of Blois

Stephen was the grandson of William the Conqueror through his mother, Adela. Adela appears to have been quite a formidable individual - a worthy offspring of the great Conqueror. She was married to Stephen of Blois, whose best claim to fame comes via the Crusades. Stephen of Blois joined the First Crusade in 1096, and must have shown himself to be an able commander, as he appears to have been chosen to head the whole forces by the time of the seige of Antioch. Unfortunately, he fled the seige when a Turkish army arrived, surrounding the Crusaders who had beseiged the city. On his way back to Europe, Stephen senior convinced the Byzantine Emperor, who was bringing a Christian relief force of his own, that all was already lost, and caused him to turn back to Constantinople. These were hardly the acts of a brave man, one worthy to be the son-in-law of the Conqueror, and there can be little doubt that Adela told him so upon his return. No doubt he would have been considered merely prudent, rather than cowardly, had the Christian forces not upset the odds, and actually succeeded, after his departure, in capturing Antioch. To make amends, Stephen returned to the Holy Land, no doubt at his wife's insistence, and died there.

After his father's death, the younger Stephen was sent to his uncle, Henry's court. Henry provided a wealthy heiress for him to marry, and he soon became one of the richest men in England. In the usual course of events, this would probably the best that the third son of a French nobleman could have been expected to do, however when Henry died, in 1135, without a male heir, Stephen claimed the throne.

He was not universally accepted, of course. His claim came through his mother, which made it a bit dodgy, plus there was the fact that he had two older brothers. The eldest, Henry, was in some way incapacitated; whether he was physically or mentally handicapped is unknown, but he was never allowed to wield any power at any time in his life. The second brother, Theobald had inherited Blois following his father's death, but appears to have been quite willing to give up any claim he may have had to the English throne to his brother. The third claimant was Henry's daughter, Matilda, who, had she not been female would have been the obvious heir, as the previous king's only surviving legitimate offspring. A fourth possible claimant was Robert of Gloucester, the eldest of Henry's illegitimate sons, of which there were a quite considerable number. However Robert appears to have never made a serious claim for the throne, perhaps in part because he was one of the barons who, at Henry I's behest, had sworn to honour Matilda as their monarch following the old king's death.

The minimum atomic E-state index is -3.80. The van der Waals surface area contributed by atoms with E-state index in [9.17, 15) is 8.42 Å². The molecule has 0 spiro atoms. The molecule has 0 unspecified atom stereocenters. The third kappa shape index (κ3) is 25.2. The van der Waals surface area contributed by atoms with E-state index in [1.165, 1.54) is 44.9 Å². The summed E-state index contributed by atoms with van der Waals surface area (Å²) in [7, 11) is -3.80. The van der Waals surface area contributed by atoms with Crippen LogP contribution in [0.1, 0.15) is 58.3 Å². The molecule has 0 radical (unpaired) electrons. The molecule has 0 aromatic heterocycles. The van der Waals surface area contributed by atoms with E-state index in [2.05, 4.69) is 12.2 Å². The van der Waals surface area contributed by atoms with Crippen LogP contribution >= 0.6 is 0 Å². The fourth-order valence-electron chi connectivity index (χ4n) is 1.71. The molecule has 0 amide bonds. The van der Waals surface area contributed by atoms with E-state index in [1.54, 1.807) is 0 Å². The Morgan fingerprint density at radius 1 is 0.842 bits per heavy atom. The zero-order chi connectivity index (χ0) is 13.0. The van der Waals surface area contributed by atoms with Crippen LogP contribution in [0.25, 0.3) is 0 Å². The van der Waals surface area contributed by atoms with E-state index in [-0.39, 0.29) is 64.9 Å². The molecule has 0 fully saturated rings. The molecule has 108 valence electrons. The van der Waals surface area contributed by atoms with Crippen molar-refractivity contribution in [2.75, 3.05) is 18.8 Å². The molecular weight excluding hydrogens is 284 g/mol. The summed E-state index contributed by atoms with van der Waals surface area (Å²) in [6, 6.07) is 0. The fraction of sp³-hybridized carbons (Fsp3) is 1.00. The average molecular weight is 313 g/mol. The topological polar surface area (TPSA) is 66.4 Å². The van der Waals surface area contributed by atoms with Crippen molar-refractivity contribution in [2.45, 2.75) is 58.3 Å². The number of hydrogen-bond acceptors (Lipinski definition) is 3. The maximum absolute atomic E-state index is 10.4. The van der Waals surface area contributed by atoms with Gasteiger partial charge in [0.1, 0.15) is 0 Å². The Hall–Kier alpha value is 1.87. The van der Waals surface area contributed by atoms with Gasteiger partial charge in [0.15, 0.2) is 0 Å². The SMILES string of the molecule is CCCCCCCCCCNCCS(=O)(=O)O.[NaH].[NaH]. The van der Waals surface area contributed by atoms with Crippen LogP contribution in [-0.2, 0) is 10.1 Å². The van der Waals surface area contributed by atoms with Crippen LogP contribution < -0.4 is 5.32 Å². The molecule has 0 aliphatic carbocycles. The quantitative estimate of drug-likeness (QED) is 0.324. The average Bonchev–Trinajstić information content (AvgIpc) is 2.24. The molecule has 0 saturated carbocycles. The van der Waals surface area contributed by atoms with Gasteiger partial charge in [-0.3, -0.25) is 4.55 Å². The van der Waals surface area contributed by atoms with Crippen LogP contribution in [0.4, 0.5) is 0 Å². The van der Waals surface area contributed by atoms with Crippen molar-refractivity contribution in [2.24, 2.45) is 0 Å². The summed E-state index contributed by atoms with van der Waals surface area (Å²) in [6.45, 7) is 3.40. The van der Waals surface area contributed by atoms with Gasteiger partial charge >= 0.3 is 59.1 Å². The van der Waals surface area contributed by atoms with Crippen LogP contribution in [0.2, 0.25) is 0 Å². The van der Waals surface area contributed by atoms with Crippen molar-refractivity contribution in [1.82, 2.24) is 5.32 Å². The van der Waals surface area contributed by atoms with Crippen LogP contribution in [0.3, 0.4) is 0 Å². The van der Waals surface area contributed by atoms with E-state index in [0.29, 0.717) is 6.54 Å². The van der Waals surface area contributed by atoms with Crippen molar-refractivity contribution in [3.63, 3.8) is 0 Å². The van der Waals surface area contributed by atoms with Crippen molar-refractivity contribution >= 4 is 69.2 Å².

The dominant theme in Stephen's reign was one of internal strife as his cousin Matilda sought to claim the crown from him, with varying levels of support, and degrees of success. Certain parts of the barony appear to have taken advantage of the competing claims to the throne to ensure personal gain, swapping sides at will, with little fear of retribution, and ever increasing payment for their 'loyalty'.

Stephen seems to have encouraged this sort of attitude through his actions. He appears to have seen himself as a benefactor distributing his largesse at will amongst the people, and protecting them from harm. Henry I's well-stocked treasury provided him with large revenues with which to do this, at first, but his promises soon out-stripped his ability to fund them, and once that happened, some of his followers began to defect to Matilda's camp.

Nevertheless, the constant civil war seems to have worn out the nation, and perhaps even Stephen himself, because in 1152 it was finally agreed that Stephen should be succeeded by Matilda's son, Henry, who became Henry II in 1154, at the age of 19. Stephen


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